The Nevada ACLU has declared its support for an individual’s right to bear arms, apparently making it the first state affiliate in the nation to buck the national organization’s position on the Second Amendment.
The state board of directors reached the decision this month after the U.S. Supreme Court ruled that the Second Amendment protects the rights of individuals to own handguns.
“The Nevada ACLU respects the individual’s right to bear arms subject to constitutionally permissible regulations,” a statement on the organization’s Web site said. “The ACLU of Nevada will defend this right as it defends other constitutional rights.”
“This was the consensus,” said Allen Lichtenstein, general counsel for ACLU of Nevada. “There really wasn’t a lot of dissent.”
But the state affiliate’s position puts it at odds with the national organization.
The New York City-based ACLU disagrees with the Supreme Court ruling, saying in a statement that it interprets the Second Amendment as a collective right to own guns and not an individual one.
Here's the ACLU's position.
Given the reference to "a well regulated Militia" and "the security of a free State," the ACLU has long taken the position that the Second Amendment protects a collective right rather than an individual right. For seven decades, the Supreme Court's 1939 decision in United States v. Miller was widely understood to have endorsed that view.What's your opinion? Is the dissent of the Nevada branch of the ACLU a hint of things to come? Couldn't the same thing happen in other gun-friendly states?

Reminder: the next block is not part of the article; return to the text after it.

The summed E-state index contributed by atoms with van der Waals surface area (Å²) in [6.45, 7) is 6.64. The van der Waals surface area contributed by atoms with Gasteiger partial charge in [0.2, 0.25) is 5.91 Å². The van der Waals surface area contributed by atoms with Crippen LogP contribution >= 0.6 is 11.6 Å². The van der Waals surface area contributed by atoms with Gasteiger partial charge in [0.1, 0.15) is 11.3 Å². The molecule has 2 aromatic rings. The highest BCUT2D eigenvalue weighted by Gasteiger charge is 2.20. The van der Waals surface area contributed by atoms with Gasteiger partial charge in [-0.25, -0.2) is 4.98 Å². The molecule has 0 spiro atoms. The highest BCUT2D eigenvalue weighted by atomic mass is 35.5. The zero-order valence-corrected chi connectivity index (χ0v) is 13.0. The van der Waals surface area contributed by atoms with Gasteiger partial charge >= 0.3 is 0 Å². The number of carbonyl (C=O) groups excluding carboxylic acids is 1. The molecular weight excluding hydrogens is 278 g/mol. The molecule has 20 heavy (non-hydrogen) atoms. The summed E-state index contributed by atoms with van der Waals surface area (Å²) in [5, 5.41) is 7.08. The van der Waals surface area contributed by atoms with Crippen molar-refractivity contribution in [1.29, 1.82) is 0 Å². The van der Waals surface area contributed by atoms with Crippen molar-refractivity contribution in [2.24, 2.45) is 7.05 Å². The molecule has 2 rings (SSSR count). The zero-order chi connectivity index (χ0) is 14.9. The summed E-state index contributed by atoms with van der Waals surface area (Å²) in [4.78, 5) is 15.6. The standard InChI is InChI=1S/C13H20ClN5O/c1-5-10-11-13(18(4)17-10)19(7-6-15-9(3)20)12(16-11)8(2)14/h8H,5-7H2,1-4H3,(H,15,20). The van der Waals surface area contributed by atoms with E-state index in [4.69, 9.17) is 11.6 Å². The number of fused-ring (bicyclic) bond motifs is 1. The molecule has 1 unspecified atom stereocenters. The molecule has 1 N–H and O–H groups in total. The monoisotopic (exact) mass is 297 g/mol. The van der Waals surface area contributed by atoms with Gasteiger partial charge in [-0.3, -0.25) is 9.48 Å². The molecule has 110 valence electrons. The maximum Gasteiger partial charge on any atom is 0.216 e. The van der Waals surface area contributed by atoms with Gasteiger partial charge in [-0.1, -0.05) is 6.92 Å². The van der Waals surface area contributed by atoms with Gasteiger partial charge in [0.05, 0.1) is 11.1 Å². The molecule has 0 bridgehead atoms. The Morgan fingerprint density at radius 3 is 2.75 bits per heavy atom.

The Supreme Court has now ruled otherwise. In striking down Washington D.C.'s handgun ban by a 5-4 vote, the Supreme Court's 2008 decision in D.C. v. Heller held for the first time that the Second Amendment protects an individual's right to keep and bear arms, whether or not associated with a state militia.
The ACLU disagrees with the Supreme Court's conclusion about the nature of the right protected by the Second Amendment. We do not, however, take a position on gun control itself. In our view, neither the possession of guns nor the regulation of guns raises a civil liberties issue.
What about the idea that all the other ACLU affiliates support the national policy? Do you think they're all wrong? Isn't each branch comprised of lawyers and other professionals who have qualified opinions? We're not talking about a fringe element of radical thinkers, we're talking about the ACLU which represents a major segment of American politics.
What's your opinion? Please leave a comment.